What now? If you didn’t prepare for CASL, here are the top five “Do’s and Don’ts”:
1. DO ensure every “commercial” email sent from your organization sends meets CASL’s content requirements. Some CEMs are exempt, but until you’re sure which (and maybe even after) it’s safest to ensure that every email that leaves you or your organization includes the mandated information about the sender(s); and a way recipients can “unsubscribe” or indicate they don’t consent to receive CEMs or withdraw it.
2. DO analyze your contacts and identify to whom you can continue to send CEMs. For business purposes, this depends greatly on whether you have an “Existing Business Relationship” with the recipient: one that involves or arose from the purchase, lease or bartering of product, goods, or services within the immediately preceding two years; a written contract either in force, or that expired within the immediately preceding two years; or a recipient’s inquiry within the immediately preceding six months. If the contact doesn’t fit in one of these three buckets, you can’t send her any more CEMs until she gives you consent:
Bucket 1. Some CEMs are “exempt” from the consent requirements (some are also exempt from the content requirements). The CEMs exempt from CASL’s consent requirements most relevant to the construction industry are those sent to:
- someone with whom the sender has a “family” or a “personal” relationship (CASL defines both)
- someone in response to a request, inquiry, complaint or a CEM the recipient otherwise “solicited”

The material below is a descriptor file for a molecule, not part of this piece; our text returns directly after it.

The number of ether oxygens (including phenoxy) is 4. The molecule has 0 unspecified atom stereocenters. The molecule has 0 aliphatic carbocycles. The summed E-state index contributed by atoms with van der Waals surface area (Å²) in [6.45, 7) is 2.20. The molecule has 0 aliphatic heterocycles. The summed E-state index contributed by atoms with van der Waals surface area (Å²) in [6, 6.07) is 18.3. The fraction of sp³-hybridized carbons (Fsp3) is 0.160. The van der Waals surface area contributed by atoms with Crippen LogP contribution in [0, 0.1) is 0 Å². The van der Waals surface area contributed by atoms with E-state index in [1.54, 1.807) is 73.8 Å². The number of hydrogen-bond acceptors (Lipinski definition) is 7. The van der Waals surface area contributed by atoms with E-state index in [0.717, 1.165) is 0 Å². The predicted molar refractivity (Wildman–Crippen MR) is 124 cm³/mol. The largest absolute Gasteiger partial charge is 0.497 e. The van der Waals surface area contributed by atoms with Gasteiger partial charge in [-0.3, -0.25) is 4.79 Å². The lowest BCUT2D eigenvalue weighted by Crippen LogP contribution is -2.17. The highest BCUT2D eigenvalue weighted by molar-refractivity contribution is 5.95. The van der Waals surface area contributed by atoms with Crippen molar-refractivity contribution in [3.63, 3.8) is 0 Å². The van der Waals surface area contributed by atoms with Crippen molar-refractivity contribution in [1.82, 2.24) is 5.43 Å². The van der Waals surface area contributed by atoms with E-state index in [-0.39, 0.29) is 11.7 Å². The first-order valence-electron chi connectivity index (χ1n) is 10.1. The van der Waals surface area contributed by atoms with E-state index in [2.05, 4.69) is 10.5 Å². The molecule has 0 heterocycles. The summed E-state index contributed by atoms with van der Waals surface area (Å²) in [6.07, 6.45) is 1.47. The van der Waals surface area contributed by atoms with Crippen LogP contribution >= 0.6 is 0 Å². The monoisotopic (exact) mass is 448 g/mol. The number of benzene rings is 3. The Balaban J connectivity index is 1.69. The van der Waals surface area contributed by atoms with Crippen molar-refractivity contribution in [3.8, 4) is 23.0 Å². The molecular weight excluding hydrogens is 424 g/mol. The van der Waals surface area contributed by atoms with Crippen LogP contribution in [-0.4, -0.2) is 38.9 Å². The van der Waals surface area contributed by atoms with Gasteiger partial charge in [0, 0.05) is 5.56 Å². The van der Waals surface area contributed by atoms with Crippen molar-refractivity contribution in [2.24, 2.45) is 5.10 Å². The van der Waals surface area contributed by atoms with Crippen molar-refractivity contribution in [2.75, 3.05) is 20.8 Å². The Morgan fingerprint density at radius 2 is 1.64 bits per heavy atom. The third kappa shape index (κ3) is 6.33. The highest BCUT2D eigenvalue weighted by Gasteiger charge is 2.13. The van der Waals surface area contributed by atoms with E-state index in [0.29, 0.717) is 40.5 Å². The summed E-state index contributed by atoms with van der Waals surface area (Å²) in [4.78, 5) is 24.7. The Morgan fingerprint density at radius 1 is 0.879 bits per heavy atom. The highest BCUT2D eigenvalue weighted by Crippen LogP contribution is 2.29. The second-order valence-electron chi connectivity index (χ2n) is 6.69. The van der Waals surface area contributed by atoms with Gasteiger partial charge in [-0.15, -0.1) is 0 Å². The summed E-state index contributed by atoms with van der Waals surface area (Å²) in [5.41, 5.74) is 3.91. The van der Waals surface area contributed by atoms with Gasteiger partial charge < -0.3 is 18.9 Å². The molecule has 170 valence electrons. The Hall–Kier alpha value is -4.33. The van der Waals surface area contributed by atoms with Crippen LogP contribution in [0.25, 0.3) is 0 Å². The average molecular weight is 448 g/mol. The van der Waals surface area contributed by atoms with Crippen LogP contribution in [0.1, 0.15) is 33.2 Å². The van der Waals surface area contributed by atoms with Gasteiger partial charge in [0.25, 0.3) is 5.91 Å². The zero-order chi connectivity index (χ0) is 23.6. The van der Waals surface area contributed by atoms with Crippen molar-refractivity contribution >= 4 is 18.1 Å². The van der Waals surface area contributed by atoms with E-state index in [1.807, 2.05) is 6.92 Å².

- between organizations with “a relationship” if it concerns the recipient’s activities
- a consumer for the purpose of: providing a requested quotation; facilitating, completing or confirming a commercial transaction that the recipient previously agreed to enter; providing warranty, recall or safety info about a purchase; or providing info about existing employment relationship or related benefits
- a referral by someone with one of these relationships with both the sender and the recipient – but this exception only applies to a single CEM: an “Existing Business Relationship”, or an “Existing Non-Business Relationship”, a “Family Relationship”, or a “Personal Relationship” (all as CASL defines). The CEM must disclose the full name of the person who gave the sender the referral
Bucket 2. Under CASL’s “transitional” sections, you can send CEMs to the contact until July 1, 2017 or the date she tells you not to if:
- you have an “Existing Business Relationship” with her, and for the purposes of this “transitional” section only, the time limits in the definition of “Existing Business Relationship” don’t apply and